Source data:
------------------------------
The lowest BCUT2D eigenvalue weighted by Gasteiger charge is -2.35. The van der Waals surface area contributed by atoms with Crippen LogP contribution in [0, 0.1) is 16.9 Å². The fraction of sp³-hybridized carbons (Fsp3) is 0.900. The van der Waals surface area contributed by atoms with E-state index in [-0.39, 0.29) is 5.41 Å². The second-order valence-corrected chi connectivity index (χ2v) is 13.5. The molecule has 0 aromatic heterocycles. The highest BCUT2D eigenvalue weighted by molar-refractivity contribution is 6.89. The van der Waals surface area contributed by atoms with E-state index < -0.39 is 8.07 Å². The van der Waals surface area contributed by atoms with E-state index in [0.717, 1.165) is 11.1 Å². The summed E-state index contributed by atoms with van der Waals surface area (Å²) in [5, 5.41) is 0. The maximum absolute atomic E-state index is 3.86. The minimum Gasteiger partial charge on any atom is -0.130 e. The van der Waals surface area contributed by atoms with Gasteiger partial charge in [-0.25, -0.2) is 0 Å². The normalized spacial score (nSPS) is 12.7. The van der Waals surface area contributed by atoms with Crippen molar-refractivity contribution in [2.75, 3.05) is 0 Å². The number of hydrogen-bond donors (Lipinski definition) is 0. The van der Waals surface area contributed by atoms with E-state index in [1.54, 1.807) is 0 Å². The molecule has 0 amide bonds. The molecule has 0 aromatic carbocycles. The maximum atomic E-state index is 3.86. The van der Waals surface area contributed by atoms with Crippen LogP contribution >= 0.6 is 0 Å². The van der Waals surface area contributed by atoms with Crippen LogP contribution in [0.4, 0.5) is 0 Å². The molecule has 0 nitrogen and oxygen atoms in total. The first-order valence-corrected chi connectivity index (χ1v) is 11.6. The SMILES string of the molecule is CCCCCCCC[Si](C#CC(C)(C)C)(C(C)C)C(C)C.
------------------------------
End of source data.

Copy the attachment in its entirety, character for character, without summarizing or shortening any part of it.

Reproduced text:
The lowest BCUT2D eigenvalue weighted by Gasteiger charge is -2.35. The van der Waals surface area contributed by atoms with Crippen LogP contribution in [0, 0.1) is 16.9 Å². The fraction of sp³-hybridized carbons (Fsp3) is 0.900. The van der Waals surface area contributed by atoms with E-state index in [-0.39, 0.29) is 5.41 Å². The second-order valence-corrected chi connectivity index (χ2v) is 13.5. The molecule has 0 aromatic heterocycles. The highest BCUT2D eigenvalue weighted by molar-refractivity contribution is 6.89. The van der Waals surface area contributed by atoms with E-state index < -0.39 is 8.07 Å². The van der Waals surface area contributed by atoms with E-state index in [0.717, 1.165) is 11.1 Å². The summed E-state index contributed by atoms with van der Waals surface area (Å²) in [5, 5.41) is 0. The maximum absolute atomic E-state index is 3.86. The minimum Gasteiger partial charge on any atom is -0.130 e. The van der Waals surface area contributed by atoms with Gasteiger partial charge in [-0.25, -0.2) is 0 Å². The normalized spacial score (nSPS) is 12.7. The van der Waals surface area contributed by atoms with Crippen molar-refractivity contribution in [2.75, 3.05) is 0 Å². The number of hydrogen-bond donors (Lipinski definition) is 0. The van der Waals surface area contributed by atoms with E-state index in [1.54, 1.807) is 0 Å². The molecule has 0 amide bonds. The molecule has 0 aromatic carbocycles. The maximum atomic E-state index is 3.86. The van der Waals surface area contributed by atoms with Crippen LogP contribution >= 0.6 is 0 Å². The van der Waals surface area contributed by atoms with Crippen LogP contribution in [0.4, 0.5) is 0 Å². The molecule has 0 nitrogen and oxygen atoms in total. The first-order valence-corrected chi connectivity index (χ1v) is 11.6. The SMILES string of the molecule is CCCCCCCC[Si](C#CC(C)(C)C)(C(C)C)C(C)C.